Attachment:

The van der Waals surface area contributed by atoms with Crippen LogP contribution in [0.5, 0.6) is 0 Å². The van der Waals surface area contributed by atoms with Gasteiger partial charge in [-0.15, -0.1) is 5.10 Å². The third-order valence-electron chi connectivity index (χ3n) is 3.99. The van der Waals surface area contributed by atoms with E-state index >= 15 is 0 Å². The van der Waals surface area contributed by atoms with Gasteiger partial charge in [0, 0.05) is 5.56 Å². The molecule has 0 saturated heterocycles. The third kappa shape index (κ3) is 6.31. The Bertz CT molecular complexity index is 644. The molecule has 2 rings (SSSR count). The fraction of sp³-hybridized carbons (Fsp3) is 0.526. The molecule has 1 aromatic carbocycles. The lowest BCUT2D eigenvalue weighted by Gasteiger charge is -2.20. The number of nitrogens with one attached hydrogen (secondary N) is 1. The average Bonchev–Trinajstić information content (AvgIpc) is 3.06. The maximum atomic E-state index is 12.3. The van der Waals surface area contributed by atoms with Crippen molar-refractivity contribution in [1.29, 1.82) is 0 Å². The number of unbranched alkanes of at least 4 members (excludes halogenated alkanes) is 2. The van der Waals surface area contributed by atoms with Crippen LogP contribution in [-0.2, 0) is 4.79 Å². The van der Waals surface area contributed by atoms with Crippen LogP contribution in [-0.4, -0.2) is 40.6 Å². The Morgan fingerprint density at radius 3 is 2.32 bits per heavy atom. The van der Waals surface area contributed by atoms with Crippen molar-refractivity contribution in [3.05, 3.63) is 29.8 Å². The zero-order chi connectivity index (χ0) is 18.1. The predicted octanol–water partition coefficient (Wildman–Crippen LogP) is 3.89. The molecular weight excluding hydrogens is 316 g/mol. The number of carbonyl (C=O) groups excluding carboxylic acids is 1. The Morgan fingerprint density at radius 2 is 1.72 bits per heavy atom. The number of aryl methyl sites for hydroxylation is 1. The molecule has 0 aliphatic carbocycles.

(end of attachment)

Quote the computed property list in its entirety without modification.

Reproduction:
The van der Waals surface area contributed by atoms with Crippen LogP contribution in [0.5, 0.6) is 0 Å². The van der Waals surface area contributed by atoms with Gasteiger partial charge in [-0.15, -0.1) is 5.10 Å². The third-order valence-electron chi connectivity index (χ3n) is 3.99. The van der Waals surface area contributed by atoms with E-state index >= 15 is 0 Å². The van der Waals surface area contributed by atoms with Gasteiger partial charge in [0, 0.05) is 5.56 Å². The molecule has 0 saturated heterocycles. The third kappa shape index (κ3) is 6.31. The Bertz CT molecular complexity index is 644. The molecule has 2 rings (SSSR count). The fraction of sp³-hybridized carbons (Fsp3) is 0.526. The molecule has 1 aromatic carbocycles. The lowest BCUT2D eigenvalue weighted by Gasteiger charge is -2.20. The number of nitrogens with one attached hydrogen (secondary N) is 1. The average Bonchev–Trinajstić information content (AvgIpc) is 3.06. The maximum atomic E-state index is 12.3. The van der Waals surface area contributed by atoms with Crippen molar-refractivity contribution in [1.29, 1.82) is 0 Å². The number of unbranched alkanes of at least 4 members (excludes halogenated alkanes) is 2. The van der Waals surface area contributed by atoms with Crippen LogP contribution in [-0.2, 0) is 4.79 Å². The van der Waals surface area contributed by atoms with Crippen LogP contribution in [-0.4, -0.2) is 40.6 Å². The Morgan fingerprint density at radius 3 is 2.32 bits per heavy atom. The van der Waals surface area contributed by atoms with Crippen molar-refractivity contribution in [3.05, 3.63) is 29.8 Å². The zero-order chi connectivity index (χ0) is 18.1. The predicted octanol–water partition coefficient (Wildman–Crippen LogP) is 3.89. The molecular weight excluding hydrogens is 316 g/mol. The number of carbonyl (C=O) groups excluding carboxylic acids is 1. The Morgan fingerprint density at radius 2 is 1.72 bits per heavy atom. The number of aryl methyl sites for hydroxylation is 1. The molecule has 0 aliphatic carbocycles.